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IVA (Individual Voluntary Arrangement)

About an IVA

An IVA is an alternative to bankruptcy introduced by the government as part of the Insolvency Act 1986. It enables an individual in debt (debtor) to make a proposal to the people they owe money to (creditors) to reach a settlement. Should the proposal be approved by a majority of the creditors, the IVA then stands as a contract that binds all parties and prevents any them taking any further action.

A standard IVA will offer to pay whatever is affordable monthly into a fund over a five year period, and after that the debt is cleared. This can be the case even if the creditors end up getting less than 30% of their debts repaid, and so monthly payments into an IVA can be as little as £250 per month. Payments are based on what an individual or household can actually afford and are normally over £300-£400, but still tends to be significantly less than the existing minimum payments on credit cards and loans. Money inside a safety ring.

IVA’s are becoming an increasingly popular choice for the over-indebted in the UK. Finance Affiliate can put you in touch with someone who specialises in advising on, setting up and supervising IVAs.

How does it work?

The IVA was designed initially to be a more convenient means for processing individual insolvency cases without incurring the excessive costs and court time involved in bankruptcy. As such there are many elements that are similar to bankruptcy, but the process is simpler and the outcome less severe.

So for example, under either bankruptcy or IVA they are the same assets and income that are up for distribution to the creditors; it is just that it is the individual who proposes what will be paid into an IVA, whereas under bankruptcy the magistrate at the hearing decides what the outcome will be.

The application and set up process takes around 4-6 weeks from the point of application, including activities such as fact finding, collection of evidence, drafting the IVA proposal, reviewing and signing, sending to creditors and voting. The most professional organisations will do the majority of the work themselves and will only require the debtors for minor activities such as providing evidence and reviewing and signing the documentation.

The resulting proposed IVA will be based on what the debtor can realistically afford to pay over a five year period. Normally it will be made up of sixty monthly payments at an agreed level, however it can also include lump sum contributions from, for example, a release of equity from a property.

The approval of an IVA is dependent on receiving a 75% majority of approving votes from the creditors. Most lenders have standard terms for what they will accept, including normally a reduction in the overall level of debt by as much as 75%. Most good insolvency practices are quite familiar with these terms.

Once approved a standard IVA will run for a five year (60 month) period. During this period payments are made on a monthly basis into a fund that the Insolvency Practitioner governs. The funds that accumulate in this account are used to pay off the creditors. This fund is also used to pay the fees of the Insolvency Practitioner.

The payments into the fund are supervised by the Insolvency Practitioner. There are normally payslip reviews approximately every quarter, and a full review of the debtors situation every twelve months.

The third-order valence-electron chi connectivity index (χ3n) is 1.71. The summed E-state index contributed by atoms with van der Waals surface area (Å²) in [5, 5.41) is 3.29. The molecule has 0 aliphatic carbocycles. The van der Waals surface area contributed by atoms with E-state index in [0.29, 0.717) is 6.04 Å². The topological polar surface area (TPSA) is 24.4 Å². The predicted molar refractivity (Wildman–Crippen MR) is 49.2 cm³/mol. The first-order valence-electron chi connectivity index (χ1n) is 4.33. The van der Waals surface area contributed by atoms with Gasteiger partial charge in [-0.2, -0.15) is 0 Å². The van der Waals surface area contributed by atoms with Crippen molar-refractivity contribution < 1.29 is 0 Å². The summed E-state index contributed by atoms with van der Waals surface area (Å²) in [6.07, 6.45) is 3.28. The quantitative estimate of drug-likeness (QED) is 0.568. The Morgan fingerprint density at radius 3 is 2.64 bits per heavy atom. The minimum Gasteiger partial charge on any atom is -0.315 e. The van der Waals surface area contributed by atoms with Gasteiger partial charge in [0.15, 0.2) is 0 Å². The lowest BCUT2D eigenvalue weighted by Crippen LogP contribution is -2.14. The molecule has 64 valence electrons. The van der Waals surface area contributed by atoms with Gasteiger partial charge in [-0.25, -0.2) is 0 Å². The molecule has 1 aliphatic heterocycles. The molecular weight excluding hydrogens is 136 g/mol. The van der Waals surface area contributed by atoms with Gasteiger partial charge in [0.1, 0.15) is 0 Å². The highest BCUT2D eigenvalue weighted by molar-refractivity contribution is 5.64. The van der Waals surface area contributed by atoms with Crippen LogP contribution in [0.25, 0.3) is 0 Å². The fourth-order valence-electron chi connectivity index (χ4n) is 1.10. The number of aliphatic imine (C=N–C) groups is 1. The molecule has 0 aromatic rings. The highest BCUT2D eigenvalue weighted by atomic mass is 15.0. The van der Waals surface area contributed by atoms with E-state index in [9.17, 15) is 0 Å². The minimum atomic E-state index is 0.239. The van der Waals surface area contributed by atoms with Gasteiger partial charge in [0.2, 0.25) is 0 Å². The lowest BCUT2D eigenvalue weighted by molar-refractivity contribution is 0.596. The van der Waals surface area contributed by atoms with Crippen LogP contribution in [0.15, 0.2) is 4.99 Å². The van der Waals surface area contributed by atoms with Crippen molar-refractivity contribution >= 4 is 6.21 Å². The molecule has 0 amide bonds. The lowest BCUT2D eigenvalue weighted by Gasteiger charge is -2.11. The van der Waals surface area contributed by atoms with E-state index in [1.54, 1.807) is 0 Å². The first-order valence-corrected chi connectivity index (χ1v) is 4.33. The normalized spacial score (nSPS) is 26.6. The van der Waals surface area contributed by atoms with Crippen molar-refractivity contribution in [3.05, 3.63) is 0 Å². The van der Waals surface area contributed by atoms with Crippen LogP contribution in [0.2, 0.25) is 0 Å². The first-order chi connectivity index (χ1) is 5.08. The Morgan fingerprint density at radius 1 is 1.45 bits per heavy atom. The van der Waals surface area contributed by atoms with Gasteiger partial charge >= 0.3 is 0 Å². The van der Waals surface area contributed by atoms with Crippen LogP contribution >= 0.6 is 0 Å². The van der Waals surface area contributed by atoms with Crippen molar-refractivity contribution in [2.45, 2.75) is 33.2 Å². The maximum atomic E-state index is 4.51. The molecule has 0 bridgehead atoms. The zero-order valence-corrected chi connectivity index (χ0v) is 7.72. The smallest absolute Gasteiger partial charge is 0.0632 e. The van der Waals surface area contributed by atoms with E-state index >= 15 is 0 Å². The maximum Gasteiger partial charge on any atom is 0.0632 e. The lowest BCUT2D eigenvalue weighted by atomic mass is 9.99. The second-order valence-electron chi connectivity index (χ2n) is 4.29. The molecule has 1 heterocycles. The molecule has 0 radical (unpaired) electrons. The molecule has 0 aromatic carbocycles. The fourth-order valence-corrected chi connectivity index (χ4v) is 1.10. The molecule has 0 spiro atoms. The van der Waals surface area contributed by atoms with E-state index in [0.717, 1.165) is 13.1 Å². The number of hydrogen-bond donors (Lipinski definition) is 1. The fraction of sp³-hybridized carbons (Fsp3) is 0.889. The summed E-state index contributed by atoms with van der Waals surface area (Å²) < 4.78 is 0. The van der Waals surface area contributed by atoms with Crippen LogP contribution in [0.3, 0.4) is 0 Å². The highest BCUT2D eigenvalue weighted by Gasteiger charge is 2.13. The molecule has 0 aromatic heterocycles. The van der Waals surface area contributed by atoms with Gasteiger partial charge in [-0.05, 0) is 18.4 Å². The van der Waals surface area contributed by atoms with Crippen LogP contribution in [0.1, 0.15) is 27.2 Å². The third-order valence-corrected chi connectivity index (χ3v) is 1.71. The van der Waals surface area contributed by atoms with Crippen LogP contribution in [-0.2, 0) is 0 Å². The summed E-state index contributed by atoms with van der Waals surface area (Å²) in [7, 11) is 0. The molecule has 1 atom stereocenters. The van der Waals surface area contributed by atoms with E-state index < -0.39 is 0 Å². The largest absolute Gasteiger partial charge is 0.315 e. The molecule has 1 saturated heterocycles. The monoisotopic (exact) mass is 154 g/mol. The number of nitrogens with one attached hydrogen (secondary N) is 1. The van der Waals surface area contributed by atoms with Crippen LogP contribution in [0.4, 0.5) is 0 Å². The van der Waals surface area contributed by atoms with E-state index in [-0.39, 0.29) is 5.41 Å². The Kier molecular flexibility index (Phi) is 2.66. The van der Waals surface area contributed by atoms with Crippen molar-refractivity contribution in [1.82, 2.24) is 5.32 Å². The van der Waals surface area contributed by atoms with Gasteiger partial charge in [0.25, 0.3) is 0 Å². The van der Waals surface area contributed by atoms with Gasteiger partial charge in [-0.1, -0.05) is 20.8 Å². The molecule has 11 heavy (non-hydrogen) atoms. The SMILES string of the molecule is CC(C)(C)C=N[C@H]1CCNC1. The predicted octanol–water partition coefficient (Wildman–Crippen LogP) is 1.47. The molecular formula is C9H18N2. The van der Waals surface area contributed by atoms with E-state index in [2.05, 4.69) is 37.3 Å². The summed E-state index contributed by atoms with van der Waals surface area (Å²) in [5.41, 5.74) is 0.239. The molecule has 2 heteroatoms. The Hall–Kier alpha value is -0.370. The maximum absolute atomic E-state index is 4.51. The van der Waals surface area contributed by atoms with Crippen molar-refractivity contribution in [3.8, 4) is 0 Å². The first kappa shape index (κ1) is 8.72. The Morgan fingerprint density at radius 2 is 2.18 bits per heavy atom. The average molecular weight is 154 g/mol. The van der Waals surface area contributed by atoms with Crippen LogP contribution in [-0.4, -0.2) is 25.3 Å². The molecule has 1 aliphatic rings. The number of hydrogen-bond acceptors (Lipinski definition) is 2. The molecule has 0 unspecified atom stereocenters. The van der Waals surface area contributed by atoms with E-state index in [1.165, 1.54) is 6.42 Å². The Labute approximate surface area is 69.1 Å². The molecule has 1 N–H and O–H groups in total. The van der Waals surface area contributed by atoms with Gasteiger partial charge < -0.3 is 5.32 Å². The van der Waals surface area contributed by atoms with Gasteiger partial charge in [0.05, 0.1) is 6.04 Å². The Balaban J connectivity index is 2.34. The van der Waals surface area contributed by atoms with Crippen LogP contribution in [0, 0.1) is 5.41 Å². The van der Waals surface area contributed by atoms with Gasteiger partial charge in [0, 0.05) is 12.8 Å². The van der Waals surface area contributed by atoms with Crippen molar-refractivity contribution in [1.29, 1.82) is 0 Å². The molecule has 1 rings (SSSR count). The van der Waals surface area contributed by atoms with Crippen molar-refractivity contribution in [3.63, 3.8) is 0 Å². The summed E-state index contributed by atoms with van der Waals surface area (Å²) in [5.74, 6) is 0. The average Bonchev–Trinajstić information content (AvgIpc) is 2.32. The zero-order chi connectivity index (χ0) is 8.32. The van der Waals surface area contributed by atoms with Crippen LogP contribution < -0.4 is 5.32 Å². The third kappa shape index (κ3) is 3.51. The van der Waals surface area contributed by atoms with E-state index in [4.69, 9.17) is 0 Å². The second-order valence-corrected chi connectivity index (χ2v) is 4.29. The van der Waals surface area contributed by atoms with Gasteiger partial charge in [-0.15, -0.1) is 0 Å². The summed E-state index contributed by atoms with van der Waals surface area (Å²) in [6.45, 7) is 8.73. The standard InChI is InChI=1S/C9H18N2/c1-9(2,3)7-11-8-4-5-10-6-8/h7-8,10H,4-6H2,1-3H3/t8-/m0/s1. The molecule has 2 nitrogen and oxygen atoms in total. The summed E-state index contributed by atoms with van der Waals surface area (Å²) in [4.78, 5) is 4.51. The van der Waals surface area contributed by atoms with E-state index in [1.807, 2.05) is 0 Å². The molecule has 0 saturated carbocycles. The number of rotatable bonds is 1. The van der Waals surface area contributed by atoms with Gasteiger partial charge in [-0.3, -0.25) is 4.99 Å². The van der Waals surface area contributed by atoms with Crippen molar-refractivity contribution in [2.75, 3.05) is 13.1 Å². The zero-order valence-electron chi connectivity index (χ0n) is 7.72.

During the period of an approved IVA the creditors are required to freeze all interest on the debts, and they are prevented from pursuing the debts and prevented from taking any legal action related to these debts.

At the end of the five year period, assuming that the IVA has been satisfactorily completed, all of the debts are cleared.

What happens once the IVA is set up?

Once the IVA is approved, the Insolvency Practitioner (IP) will take on the role of Supervisor for the five year period. This will mostly involve ensuring that the monies are handled correctly and that the appropriate payments (or dividends) are made to the creditors.

Monthly payments from income plus lump sum contributions

It is also possible to make lump sum contributions for example from the sale of a car or the remortgage of a property.

At the end of an IVA

At the end of the five year period, assuming that the IVA has been satisfactorily completed, there is final dividend payment made to the creditors and the IVA is closed down.

  • Monthly payments are stopped
  • The bank account is closed down
  • All parties are informed of the successful completion

Dealing with a property in an IVA.

Under bankruptcy, if an individual owns a property it is very likely that they will be forced to sell it. Under an IVA the individual is not forced to sell their property, however if there is an equity available in the property (i.e. the value of the property is greater than the total of the mortgage and any other loan secured against it), then the creditors will look to release this equity and contribute it as a lump sum towards the IVA.

There are, however, exceptions to this. For example:

  • The equity is nil or negligible.
  • There are redemption penalties, or similar, which would make the sum raised nil or negligible.
  • The nature of the borrowing against the property is such that it is not possible to release the equity.
  • The payments from income alone are enough to satisfy the creditors.

In these exceptional circumstances it is possible to propose that no lump sum be paid from the property.

Full and final settlement without payments from income